- Niko Pirosmani (Albertina exhibition catalogue)Our PickEdited by Bice Curiger
- Pirosmani: A Legend in Naïve ArtOur PickEdited by R. Barış Kıbrıs
- Naïve ArtOur PickBy Natalia Brodskaya
- Russian Art and the West: A Century of Dialogue in Painting, Architecture, and the Decorative ArtsBy Rosalind P. Blakesley and Susan E. Reid
- Russian Painted Shop Signs and Avant-garde ArtistsBy Alla Povelikhina and Yevgeny Kovtun
- The Aesthetics of Anarchy: Art and Ideology in the Early Russian Avant-GardeBy Nina Gourianova
Important Art by Niko Pirosmani
This painting depicts three Georgian noblemen at a feast table, toasting goblets of wine and eating traditional dishes. In the foreground sits a dog, while in the background plentiful vines hang above the feast-goers. Painted in Pirosmani's usual neutral palette, the style features a flatness and lack of depth typical of the Naïve artist. The brushstrokes, particularly in the background, demonstrate how Pirosmani painted in a rapid and dynamic way in order to capture the simplicity of the everyday lives and traditions of the Georgian people.
Pirosmani's unique visual vocabulary and traditional subject matter, unconnected to the artistic trends taking place in Moscow and Paris, as well as his impoverished living conditions and local status, set him apart from other artists of this time. Paintings such as Feast in the Grape Pergola, caught the eye of the Russian avant-garde artist Mikhail Larionov, who became a steadfast champion of Pirosmani's, and both the subject matter and style can be seen as having informed Larionov's later works. The artist painted street scenes, such as A Stroll in a Provincial Town (c.1909), in a similar flat, non-perspectival manner to Pirosmani.
This work is characteristic of the signboards Pirosmani was commissioned to make for the local taverns in Tbilisi. It was painted on tin due to the metal's cheapness, but also because it could be hung outside in any weather. The sign's text translates to "Cold, Cold Beer;" a message illustrated by the two typically and identically dressed Georgian men at the table enjoying a jug. The tree in the background suggests that they are drinking outside.
The simplicity of signboards such as Cold, Cold Beer captured the imagination of Le Dantu and the Zdanevich brothers when they traveled to Tbilisi. The simple color palette was chosen as dark paints were easily obtainable and inexpensive, but the effect they created - the pictorial flatness, the simple outlines, and the boldness - found resonance with the vision and ideas of the developing avant-garde in Moscow. Art historians Alla Povelikhina and Yevgeny Kovtun have argued that the artist's signboards differed from those of contemporary Russian painters, writing, that "by comparison, Pirosmani is closest to Henri Rousseau, except that Pirosmani relied on the heritage of Georgian and Persian art."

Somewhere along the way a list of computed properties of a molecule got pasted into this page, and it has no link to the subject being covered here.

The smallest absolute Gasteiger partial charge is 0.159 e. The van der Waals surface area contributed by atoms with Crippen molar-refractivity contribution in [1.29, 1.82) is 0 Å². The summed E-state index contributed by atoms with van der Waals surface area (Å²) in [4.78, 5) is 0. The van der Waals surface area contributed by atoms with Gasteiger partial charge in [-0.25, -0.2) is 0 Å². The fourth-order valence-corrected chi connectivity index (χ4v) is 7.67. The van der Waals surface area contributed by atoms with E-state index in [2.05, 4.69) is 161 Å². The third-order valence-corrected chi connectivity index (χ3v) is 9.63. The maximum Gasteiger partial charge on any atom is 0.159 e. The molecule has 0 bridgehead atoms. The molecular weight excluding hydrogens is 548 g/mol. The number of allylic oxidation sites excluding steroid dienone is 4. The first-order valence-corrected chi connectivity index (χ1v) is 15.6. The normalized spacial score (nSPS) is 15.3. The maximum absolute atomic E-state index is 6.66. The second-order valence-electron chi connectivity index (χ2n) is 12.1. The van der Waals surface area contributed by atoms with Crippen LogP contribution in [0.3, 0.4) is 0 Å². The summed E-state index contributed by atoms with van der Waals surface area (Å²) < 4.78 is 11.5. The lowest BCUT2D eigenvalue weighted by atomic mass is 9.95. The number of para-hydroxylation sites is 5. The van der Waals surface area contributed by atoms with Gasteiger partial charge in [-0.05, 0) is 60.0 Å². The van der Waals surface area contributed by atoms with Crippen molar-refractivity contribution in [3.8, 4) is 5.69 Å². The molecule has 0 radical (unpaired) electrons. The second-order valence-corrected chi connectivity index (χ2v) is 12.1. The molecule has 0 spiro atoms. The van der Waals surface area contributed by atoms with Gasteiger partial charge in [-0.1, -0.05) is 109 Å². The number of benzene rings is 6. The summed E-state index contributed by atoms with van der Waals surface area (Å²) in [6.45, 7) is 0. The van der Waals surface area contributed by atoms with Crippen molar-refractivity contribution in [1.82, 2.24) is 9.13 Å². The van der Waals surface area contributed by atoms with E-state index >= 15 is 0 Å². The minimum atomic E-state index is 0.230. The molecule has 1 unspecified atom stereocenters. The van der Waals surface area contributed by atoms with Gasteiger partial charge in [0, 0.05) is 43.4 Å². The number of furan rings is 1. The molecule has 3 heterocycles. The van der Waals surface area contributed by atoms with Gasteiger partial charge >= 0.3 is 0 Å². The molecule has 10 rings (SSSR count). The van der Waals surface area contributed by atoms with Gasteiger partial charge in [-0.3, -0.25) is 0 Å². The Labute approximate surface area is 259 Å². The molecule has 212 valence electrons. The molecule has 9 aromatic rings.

Pirosmani was a main influence in using simple art scenes of everyday life to illustrate advertising concepts. The style would become widely seen in Russia shortly after the revolution of 1917.
The composition is simple, featuring a woman who takes up the whole canvas from top to bottom, and is set against an unknown landscape background. The materials are signature to those that Pirosmani used throughout his life: readily available paint colors and anything easily on hand as an improvised canvas, such as tablecloths from the taverns at which he was working.
This painting is another prime example of Pirosmani's depiction of everyday scenes in Georgian life.
It is one in a series of paintings illustrating women in traditional Georgian dress; it is set apart from the series by the inclusion of the bird on the dress lapel and the intricacy of the floral lace on Lechaki, with matching cuffs and neckline on the dress. The equation of women with nature was a common theme in both Georgian folklore and Pirosmani's paintings. This painting was previously in the collection of the Austrian author Stefan Zweig, who became familiar with the work of Pirosmani during a 1928 visit to Moscow. Zweig's late discovery of Pirosmani is a clear example of how the artist only really achieved widespread recognition posthumously. The writer was an enthusiast and keen collector of Primitivist art, and following his discovery of Pirosmani's work at an exhibition in the State Tretyakov Gallery described the artist as "the great Piro" and predicted his work would be a "true discovery for Europe."